SAN ANTONIO – Monday qualifier Rod Spittle won the AT&T Championship on Sunday for his first Champions Tour victory, beating Jeff Sluman with a par on the first hole of a playoff.
Spittle, a 55-year-old Canadian, and Sluman closed with 4-under 67s to finish at 12 under on the Oak Hills Country Club course. Spittle earned $262,500.
Spittle birdied Nos. 15-17, hitting a wedge shot to 2 feet on the 17th and parred the 18th, while Sluman birdied 15 and 16 and finished with two pars.
“Not to sound corny, but to say this is a dream come true literally is the case,” said Spittle, the former Ohio State player who sold insurance until turning pro six years ago. “These are great players out here, and to come and tip-toe in that company is truly amazing.”
He’s the 11th player to win on the Champions Tour after qualifying Monday and the first since Pete Oakley won the Senior British Open six years ago.
Sluman hit his tee shot into the front bunker on the playoff hole – the par-3 18th – and had a bogey putt left when Spittle won with a 4-foot par putt.
Two-time Oak Hills winner John Cook (68), second-round leader Larry Nelson (70) and Chien Soon Lu (69) tied for third at 11 under. Nelson, the 63-year-old Hall of Famer who was looking for his first win in six years, fell out of the lead with a double bogey and bogey on consecutive front-nine holes.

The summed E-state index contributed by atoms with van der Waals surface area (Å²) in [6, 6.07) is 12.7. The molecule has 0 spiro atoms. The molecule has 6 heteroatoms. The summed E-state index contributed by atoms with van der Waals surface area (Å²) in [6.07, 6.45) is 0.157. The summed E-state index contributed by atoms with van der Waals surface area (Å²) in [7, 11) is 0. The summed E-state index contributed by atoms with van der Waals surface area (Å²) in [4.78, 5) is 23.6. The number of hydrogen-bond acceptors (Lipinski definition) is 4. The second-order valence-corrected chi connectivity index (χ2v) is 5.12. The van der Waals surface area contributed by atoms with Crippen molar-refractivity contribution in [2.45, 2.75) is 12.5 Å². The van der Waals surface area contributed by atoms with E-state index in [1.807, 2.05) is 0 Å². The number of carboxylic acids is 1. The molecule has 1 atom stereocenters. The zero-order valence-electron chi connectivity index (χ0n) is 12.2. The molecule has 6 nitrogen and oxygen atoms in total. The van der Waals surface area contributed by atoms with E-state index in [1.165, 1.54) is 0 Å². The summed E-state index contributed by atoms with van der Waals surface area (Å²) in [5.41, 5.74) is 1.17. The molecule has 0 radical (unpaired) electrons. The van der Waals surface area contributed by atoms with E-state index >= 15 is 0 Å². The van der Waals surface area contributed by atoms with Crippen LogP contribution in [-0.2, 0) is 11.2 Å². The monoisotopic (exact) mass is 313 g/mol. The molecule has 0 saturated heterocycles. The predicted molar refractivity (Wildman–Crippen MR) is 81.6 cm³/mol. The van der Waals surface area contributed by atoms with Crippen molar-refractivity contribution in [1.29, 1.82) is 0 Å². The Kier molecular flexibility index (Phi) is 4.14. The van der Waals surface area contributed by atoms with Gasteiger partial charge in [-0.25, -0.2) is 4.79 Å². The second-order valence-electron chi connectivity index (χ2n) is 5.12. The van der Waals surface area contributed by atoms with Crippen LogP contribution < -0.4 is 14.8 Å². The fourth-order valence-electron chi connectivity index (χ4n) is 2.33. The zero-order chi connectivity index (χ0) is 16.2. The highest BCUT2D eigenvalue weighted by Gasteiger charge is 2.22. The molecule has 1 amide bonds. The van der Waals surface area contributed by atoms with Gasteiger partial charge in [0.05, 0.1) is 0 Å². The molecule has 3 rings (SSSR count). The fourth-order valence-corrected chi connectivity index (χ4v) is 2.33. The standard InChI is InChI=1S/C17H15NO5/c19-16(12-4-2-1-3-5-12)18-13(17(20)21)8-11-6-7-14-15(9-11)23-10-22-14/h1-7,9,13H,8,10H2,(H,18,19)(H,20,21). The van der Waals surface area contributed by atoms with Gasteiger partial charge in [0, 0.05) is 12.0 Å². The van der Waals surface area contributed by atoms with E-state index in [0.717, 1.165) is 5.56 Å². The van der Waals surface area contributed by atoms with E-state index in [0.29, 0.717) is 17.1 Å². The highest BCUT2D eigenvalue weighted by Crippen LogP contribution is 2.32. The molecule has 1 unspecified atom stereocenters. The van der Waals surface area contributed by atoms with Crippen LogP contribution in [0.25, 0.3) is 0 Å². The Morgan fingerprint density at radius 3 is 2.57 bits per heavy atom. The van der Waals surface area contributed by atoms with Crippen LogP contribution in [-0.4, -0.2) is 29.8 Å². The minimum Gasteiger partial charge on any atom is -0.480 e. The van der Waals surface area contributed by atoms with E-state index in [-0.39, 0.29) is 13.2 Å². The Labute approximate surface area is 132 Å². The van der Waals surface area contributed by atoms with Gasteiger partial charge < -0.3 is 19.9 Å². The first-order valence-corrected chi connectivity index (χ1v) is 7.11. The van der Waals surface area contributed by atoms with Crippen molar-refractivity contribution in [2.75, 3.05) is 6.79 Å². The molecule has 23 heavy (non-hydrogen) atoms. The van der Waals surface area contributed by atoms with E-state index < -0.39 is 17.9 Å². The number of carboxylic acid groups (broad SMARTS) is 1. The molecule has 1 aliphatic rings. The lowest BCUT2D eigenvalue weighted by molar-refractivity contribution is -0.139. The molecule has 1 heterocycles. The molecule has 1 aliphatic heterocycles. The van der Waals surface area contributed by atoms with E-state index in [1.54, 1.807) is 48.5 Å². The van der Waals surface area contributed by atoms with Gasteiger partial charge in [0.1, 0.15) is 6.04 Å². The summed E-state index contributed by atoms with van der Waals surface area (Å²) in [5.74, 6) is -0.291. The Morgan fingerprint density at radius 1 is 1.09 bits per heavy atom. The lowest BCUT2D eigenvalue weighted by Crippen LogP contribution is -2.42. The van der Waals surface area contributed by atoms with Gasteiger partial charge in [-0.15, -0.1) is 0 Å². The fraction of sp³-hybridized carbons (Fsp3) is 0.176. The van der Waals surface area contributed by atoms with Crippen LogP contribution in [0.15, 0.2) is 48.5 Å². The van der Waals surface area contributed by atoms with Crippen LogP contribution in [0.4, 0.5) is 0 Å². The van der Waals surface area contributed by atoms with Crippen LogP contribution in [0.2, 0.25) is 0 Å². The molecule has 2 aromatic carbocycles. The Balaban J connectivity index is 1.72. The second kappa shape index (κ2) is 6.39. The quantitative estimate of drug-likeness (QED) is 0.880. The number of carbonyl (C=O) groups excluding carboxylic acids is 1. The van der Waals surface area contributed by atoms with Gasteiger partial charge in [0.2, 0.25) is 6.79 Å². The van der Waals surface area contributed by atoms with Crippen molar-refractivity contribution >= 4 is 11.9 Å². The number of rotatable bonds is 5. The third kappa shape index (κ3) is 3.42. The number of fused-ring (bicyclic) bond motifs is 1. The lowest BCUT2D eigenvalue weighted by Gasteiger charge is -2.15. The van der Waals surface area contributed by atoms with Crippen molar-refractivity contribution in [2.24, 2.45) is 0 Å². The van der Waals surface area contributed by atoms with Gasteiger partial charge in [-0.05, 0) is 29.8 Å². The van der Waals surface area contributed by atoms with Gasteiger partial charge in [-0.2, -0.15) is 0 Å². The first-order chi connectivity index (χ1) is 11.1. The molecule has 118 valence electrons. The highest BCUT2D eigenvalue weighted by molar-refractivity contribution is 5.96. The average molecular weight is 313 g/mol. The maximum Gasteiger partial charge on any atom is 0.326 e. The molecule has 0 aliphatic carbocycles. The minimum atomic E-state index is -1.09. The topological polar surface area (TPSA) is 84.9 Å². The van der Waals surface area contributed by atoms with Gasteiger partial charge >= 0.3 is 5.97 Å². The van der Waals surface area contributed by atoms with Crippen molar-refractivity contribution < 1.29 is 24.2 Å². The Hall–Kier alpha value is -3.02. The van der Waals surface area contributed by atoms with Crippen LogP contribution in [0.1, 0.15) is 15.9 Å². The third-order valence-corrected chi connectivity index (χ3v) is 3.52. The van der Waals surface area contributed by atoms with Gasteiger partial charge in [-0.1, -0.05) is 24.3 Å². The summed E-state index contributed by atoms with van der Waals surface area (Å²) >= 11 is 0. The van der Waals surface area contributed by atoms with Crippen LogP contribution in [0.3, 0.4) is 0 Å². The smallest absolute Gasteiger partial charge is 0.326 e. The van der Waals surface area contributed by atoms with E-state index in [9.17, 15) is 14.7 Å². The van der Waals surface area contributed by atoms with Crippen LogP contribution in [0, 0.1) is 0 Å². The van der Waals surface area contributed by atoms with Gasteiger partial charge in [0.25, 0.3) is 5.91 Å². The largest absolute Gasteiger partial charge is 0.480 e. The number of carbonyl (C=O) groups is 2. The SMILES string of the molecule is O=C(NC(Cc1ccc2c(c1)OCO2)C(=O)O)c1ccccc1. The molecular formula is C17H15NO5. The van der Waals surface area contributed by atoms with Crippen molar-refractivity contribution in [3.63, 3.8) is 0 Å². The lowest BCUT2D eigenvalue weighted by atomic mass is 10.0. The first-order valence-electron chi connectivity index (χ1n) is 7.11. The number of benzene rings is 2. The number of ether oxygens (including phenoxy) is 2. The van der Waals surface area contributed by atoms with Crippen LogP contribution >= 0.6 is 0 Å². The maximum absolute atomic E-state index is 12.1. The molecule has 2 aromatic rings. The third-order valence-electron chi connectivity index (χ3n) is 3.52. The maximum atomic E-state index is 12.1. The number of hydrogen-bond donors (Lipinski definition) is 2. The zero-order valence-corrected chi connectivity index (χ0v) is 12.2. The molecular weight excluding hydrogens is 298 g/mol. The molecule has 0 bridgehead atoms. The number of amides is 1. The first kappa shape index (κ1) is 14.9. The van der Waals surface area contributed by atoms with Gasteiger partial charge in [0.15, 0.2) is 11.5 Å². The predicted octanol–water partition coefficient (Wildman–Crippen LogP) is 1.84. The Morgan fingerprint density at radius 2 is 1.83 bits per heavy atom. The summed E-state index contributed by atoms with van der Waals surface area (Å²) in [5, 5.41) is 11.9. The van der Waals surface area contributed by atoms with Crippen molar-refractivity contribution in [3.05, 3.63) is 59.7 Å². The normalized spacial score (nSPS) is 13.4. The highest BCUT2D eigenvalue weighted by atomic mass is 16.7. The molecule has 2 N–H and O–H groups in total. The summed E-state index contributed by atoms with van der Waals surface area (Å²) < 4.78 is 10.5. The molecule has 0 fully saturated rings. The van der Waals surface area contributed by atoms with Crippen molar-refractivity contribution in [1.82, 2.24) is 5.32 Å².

Cook missed an 8-foot birdie putt on the final hole. Cook, Spittle’s teammate at Ohio State, led by two strokes after he birdied No. 8, but he had bogeys on 11 and 13.
Corey Pavin (66), Steve Haskins (67) and Jay Don Blake (70) tied for sixth at 10 under, and Charles Schwab Cup points leader Bernhard Langer (69) was another stroke back along with Jay Haas (67).
Spittle’s playoff par was set up by a chip with an awkward stance when he had to stand on the lip of a bunker behind the green. Once on the green, after moving the coin to mark his ball to get clear of Sluman’s par putt, he had to be reminded by several people surrounding the green – including Sluman – to move the mark back before replacing his ball on the green.
He would have lost the playoff if he putted before returning the ball to its spot, which he admitted he almost did. “It sounded like the posse was coming to get me,” he said.
“Fortunately it didn’t end on a terrible note like that,” Sluman said. “It would have been awful.”
The tournament was the final full-field event of the year. The top 30 on the money list earned spots next week in the season-ending Charles Schwab Cup Championship at Harding Park in San Francisco.
Next year, the AT&T Championship will move from A.W. Tillinghast-designed Oak Hills to a TPC course across town designed by Pete Dye. Oak Hills, opened in 1922, was the tournament site since 2002 and was the site of the PGA Tour’s Texas Open for 24 years until 1995.